Q&A with Rawson Stovall
Senior Designer at Concrete Software, Inc
Published March 31, 2022
Thanks for taking the time to chat with us today, Rawson. We really appreciate it! With the help of players in the Irrational Guys clubhouse and, after combing through loads of posts on social media, we’ve come up with a bunch of somewhat random questions. Hopefully this addresses some of the more frequently asked things among players in the community.
Thanks for reaching out and coming up with the questions. Sorry it has taken a while to set all of this up.
First, can you tell us a bit how you got into game development and what led you to working on PGA TOUR with Concrete?
I have a more unique history than many in the game industry. When I was a ten-year old I sold pecans door-to-door and made enough money to buy an Atari 2600 and then started reviewing video games as a weekly column for my local newspaper in Texas. I kept reviewing games every week and ultimately the column was syndicated by Universal Press Syndicate and ran in dozens of papers across the U.S. That column ran for ten years and during that time I published a book and appeared as a guest on tons of TV shows including The Tonight Show with Johnny Carson. After college I started at Activision during the Genesis / SNES era and worked on games including Pitfall: The Mayan Adventure. From there I spent time at MGM Studios and Sony Pictures before working with EA on such franchises as Medal of Honor, The Godfather, The Sims, MySims, and Sims FreePlay — all before moving to Minnesota to work with Concrete Software… around eight years ago!
How many employees work at Concrete and what other projects have you guys worked on that we might be familiar with?
Concrete Software is a small company, but not a tiny one – we have around 30 people at the moment. Our biggest/longest-running game is the mobile game PBA Bowling Challenge. We also recently released My Arcade Empire, a 1980’s-themed story-based idle game. We also publish the Rapala Fishing – Daily Catch mobile game, and we also developed the Rapala Pro Series Fishing console game. There have been loads of other games over the years.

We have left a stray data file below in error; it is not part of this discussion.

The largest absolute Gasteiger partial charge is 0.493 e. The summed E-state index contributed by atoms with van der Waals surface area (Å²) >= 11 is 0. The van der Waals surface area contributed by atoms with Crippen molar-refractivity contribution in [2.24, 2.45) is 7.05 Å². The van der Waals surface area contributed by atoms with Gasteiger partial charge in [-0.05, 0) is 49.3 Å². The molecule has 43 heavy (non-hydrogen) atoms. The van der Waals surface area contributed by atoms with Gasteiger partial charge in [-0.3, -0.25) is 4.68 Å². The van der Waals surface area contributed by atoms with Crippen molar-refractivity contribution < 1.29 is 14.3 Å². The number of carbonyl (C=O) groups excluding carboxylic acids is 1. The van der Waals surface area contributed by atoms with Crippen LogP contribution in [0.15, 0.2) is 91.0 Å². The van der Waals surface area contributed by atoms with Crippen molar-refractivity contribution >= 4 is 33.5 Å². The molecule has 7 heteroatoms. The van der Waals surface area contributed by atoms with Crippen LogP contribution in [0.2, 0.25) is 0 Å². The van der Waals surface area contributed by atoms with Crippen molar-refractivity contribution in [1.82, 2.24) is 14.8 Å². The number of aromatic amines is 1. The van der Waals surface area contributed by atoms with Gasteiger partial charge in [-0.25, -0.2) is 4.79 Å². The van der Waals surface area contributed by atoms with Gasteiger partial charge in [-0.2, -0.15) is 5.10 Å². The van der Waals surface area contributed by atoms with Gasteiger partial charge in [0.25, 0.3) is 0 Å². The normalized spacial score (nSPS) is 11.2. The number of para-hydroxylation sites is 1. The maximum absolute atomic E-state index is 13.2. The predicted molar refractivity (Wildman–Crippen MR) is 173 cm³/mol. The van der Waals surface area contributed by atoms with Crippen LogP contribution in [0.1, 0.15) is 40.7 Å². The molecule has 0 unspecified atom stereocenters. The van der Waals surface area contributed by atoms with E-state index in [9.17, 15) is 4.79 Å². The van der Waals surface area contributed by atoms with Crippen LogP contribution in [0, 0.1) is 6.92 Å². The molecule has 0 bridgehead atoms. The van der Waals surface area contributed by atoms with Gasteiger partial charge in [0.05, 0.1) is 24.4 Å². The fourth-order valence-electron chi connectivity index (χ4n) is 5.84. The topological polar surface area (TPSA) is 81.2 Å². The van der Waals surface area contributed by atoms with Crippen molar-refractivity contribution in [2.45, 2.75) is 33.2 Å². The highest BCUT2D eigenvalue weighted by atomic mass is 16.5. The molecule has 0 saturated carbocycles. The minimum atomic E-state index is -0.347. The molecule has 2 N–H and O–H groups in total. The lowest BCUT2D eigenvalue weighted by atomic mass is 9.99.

Minnesota seems like an unexpected place for a software development company to be based out of. Are you finding it easier to get a lot more work done during these frigid winter months?
I grew up in West Texas. My wife is from Tucson. We lived for years in California. We’ve never fully adapted to Minnesota winters. But the rest of the year it’s one of the best places to live! But yeah, during the winter… I find that it is a little easier to stick around the computer. But you certainly lose some time shoveling snow!
It took me a couple of days (when I first started playing TOUR) to figure out that I wasn’t actually playing against someone in real time. Can you explain how that whole player matching system works in Play mode? How recent are the replays that you’re up against? And can you confirm the theory that you’ll never face an albatross or an ace?
It’s called asynchronous multiplayer – versus real-time. We really preferred asynchronous because the list of advantages is long – there’s always a game available, the games are shorter, we can toss “trash games,” you won’t play people who stall to get you to quit or players who rage quit. We can also do better matching of opponents. We could also do things in the future like play against certain people. I can’t talk about specifics of matchmaking as that’s all programmer algorithms, but I do like a generalized matchmaking system where players usually get a game that is skills-matched to them, but not always. I think that it’s possible to face an albatross. Early on it was possible to play ace games, but wow did we get negative responses to that so they are usually filtered out. Maybe the best of the best players can still see them.